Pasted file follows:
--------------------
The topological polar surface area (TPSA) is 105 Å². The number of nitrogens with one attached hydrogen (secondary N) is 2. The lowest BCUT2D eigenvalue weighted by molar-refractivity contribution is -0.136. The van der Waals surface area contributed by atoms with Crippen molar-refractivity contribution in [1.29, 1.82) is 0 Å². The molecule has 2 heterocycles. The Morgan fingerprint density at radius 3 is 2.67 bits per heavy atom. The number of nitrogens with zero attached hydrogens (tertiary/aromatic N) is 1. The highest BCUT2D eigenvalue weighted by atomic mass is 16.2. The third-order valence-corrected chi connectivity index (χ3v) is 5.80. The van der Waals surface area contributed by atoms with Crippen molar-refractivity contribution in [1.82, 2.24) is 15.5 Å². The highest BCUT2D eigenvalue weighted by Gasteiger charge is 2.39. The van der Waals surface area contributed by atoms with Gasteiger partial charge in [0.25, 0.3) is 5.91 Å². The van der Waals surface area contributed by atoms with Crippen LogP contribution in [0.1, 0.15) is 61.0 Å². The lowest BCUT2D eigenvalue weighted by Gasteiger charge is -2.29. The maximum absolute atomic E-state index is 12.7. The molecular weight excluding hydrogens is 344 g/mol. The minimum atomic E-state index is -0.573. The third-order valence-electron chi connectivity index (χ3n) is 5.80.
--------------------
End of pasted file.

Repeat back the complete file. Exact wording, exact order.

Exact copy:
The topological polar surface area (TPSA) is 105 Å². The number of nitrogens with one attached hydrogen (secondary N) is 2. The lowest BCUT2D eigenvalue weighted by molar-refractivity contribution is -0.136. The van der Waals surface area contributed by atoms with Crippen molar-refractivity contribution in [1.29, 1.82) is 0 Å². The molecule has 2 heterocycles. The Morgan fingerprint density at radius 3 is 2.67 bits per heavy atom. The number of nitrogens with zero attached hydrogens (tertiary/aromatic N) is 1. The highest BCUT2D eigenvalue weighted by atomic mass is 16.2. The third-order valence-corrected chi connectivity index (χ3v) is 5.80. The van der Waals surface area contributed by atoms with Crippen molar-refractivity contribution in [1.82, 2.24) is 15.5 Å². The highest BCUT2D eigenvalue weighted by Gasteiger charge is 2.39. The van der Waals surface area contributed by atoms with Gasteiger partial charge in [0.25, 0.3) is 5.91 Å². The van der Waals surface area contributed by atoms with Crippen LogP contribution in [0.1, 0.15) is 61.0 Å². The lowest BCUT2D eigenvalue weighted by Gasteiger charge is -2.29. The maximum absolute atomic E-state index is 12.7. The molecular weight excluding hydrogens is 344 g/mol. The minimum atomic E-state index is -0.573. The third-order valence-electron chi connectivity index (χ3n) is 5.80.